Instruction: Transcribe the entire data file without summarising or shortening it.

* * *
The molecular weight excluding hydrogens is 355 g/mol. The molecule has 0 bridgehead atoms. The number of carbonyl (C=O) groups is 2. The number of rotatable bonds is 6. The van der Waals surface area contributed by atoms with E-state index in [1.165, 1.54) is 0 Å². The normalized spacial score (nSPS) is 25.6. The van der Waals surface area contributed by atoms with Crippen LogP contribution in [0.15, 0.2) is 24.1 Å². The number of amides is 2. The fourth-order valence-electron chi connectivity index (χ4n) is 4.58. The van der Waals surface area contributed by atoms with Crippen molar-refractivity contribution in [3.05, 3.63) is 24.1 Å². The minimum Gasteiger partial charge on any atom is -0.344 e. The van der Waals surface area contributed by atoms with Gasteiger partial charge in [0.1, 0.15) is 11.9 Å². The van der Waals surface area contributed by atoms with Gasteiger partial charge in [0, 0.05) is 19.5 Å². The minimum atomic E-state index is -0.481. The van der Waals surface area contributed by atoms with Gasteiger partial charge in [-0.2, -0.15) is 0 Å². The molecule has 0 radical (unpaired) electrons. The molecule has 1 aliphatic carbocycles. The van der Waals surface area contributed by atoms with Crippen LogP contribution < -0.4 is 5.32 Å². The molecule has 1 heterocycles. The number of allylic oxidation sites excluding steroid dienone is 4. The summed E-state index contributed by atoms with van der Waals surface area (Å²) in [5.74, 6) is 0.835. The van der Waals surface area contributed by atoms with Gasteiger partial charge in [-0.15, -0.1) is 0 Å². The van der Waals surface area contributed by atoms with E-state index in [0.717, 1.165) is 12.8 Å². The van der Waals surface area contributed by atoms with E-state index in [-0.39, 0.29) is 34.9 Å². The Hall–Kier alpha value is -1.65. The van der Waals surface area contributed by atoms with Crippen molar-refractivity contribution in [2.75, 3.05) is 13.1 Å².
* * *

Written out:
The molecular weight excluding hydrogens is 355 g/mol. The molecule has 0 bridgehead atoms. The number of carbonyl (C=O) groups is 2. The number of rotatable bonds is 6. The van der Waals surface area contributed by atoms with E-state index in [1.165, 1.54) is 0 Å². The normalized spacial score (nSPS) is 25.6. The van der Waals surface area contributed by atoms with Crippen LogP contribution in [0.15, 0.2) is 24.1 Å². The number of amides is 2. The fourth-order valence-electron chi connectivity index (χ4n) is 4.58. The van der Waals surface area contributed by atoms with Crippen molar-refractivity contribution in [3.05, 3.63) is 24.1 Å². The minimum Gasteiger partial charge on any atom is -0.344 e. The van der Waals surface area contributed by atoms with Gasteiger partial charge in [0.1, 0.15) is 11.9 Å². The van der Waals surface area contributed by atoms with Gasteiger partial charge in [0, 0.05) is 19.5 Å². The minimum atomic E-state index is -0.481. The van der Waals surface area contributed by atoms with Gasteiger partial charge in [-0.2, -0.15) is 0 Å². The molecule has 0 radical (unpaired) electrons. The molecule has 1 aliphatic carbocycles. The van der Waals surface area contributed by atoms with Crippen LogP contribution < -0.4 is 5.32 Å². The molecule has 1 heterocycles. The number of allylic oxidation sites excluding steroid dienone is 4. The summed E-state index contributed by atoms with van der Waals surface area (Å²) in [5.74, 6) is 0.835. The van der Waals surface area contributed by atoms with Gasteiger partial charge in [-0.15, -0.1) is 0 Å². The van der Waals surface area contributed by atoms with E-state index in [0.717, 1.165) is 12.8 Å². The van der Waals surface area contributed by atoms with E-state index in [-0.39, 0.29) is 34.9 Å². The Hall–Kier alpha value is -1.65. The van der Waals surface area contributed by atoms with Crippen molar-refractivity contribution in [2.75, 3.05) is 13.1 Å².